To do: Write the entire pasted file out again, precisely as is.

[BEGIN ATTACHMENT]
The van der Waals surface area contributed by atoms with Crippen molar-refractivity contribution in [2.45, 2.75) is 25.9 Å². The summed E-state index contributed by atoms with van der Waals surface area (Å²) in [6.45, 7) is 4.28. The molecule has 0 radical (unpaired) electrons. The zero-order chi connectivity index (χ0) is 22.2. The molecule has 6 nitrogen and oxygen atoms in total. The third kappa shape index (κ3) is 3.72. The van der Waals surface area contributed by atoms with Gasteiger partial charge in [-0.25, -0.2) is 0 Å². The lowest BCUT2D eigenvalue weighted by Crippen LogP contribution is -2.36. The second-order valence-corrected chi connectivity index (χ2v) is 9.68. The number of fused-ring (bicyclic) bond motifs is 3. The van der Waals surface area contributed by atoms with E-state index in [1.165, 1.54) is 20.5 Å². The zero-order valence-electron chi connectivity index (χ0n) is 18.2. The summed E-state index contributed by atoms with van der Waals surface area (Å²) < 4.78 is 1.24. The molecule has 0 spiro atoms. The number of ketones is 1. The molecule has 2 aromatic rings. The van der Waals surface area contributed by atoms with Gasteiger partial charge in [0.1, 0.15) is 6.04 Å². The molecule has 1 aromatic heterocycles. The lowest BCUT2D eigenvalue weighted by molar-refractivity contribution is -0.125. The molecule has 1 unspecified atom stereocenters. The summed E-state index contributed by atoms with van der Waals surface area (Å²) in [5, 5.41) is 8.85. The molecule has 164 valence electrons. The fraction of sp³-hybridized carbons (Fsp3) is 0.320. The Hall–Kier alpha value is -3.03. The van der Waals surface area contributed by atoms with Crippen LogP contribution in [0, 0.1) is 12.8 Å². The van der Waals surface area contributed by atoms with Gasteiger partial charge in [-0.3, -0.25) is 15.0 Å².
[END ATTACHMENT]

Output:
The van der Waals surface area contributed by atoms with Crippen molar-refractivity contribution in [2.45, 2.75) is 25.9 Å². The summed E-state index contributed by atoms with van der Waals surface area (Å²) in [6.45, 7) is 4.28. The molecule has 0 radical (unpaired) electrons. The zero-order chi connectivity index (χ0) is 22.2. The molecule has 6 nitrogen and oxygen atoms in total. The third kappa shape index (κ3) is 3.72. The van der Waals surface area contributed by atoms with Gasteiger partial charge in [-0.25, -0.2) is 0 Å². The lowest BCUT2D eigenvalue weighted by Crippen LogP contribution is -2.36. The second-order valence-corrected chi connectivity index (χ2v) is 9.68. The number of fused-ring (bicyclic) bond motifs is 3. The van der Waals surface area contributed by atoms with E-state index in [1.165, 1.54) is 20.5 Å². The zero-order valence-electron chi connectivity index (χ0n) is 18.2. The summed E-state index contributed by atoms with van der Waals surface area (Å²) < 4.78 is 1.24. The molecule has 0 spiro atoms. The number of ketones is 1. The molecule has 2 aromatic rings. The van der Waals surface area contributed by atoms with Gasteiger partial charge in [0.1, 0.15) is 6.04 Å². The molecule has 1 aromatic heterocycles. The lowest BCUT2D eigenvalue weighted by molar-refractivity contribution is -0.125. The molecule has 1 unspecified atom stereocenters. The summed E-state index contributed by atoms with van der Waals surface area (Å²) in [5, 5.41) is 8.85. The molecule has 164 valence electrons. The fraction of sp³-hybridized carbons (Fsp3) is 0.320. The Hall–Kier alpha value is -3.03. The van der Waals surface area contributed by atoms with Crippen LogP contribution in [0, 0.1) is 12.8 Å². The van der Waals surface area contributed by atoms with Gasteiger partial charge in [-0.3, -0.25) is 15.0 Å².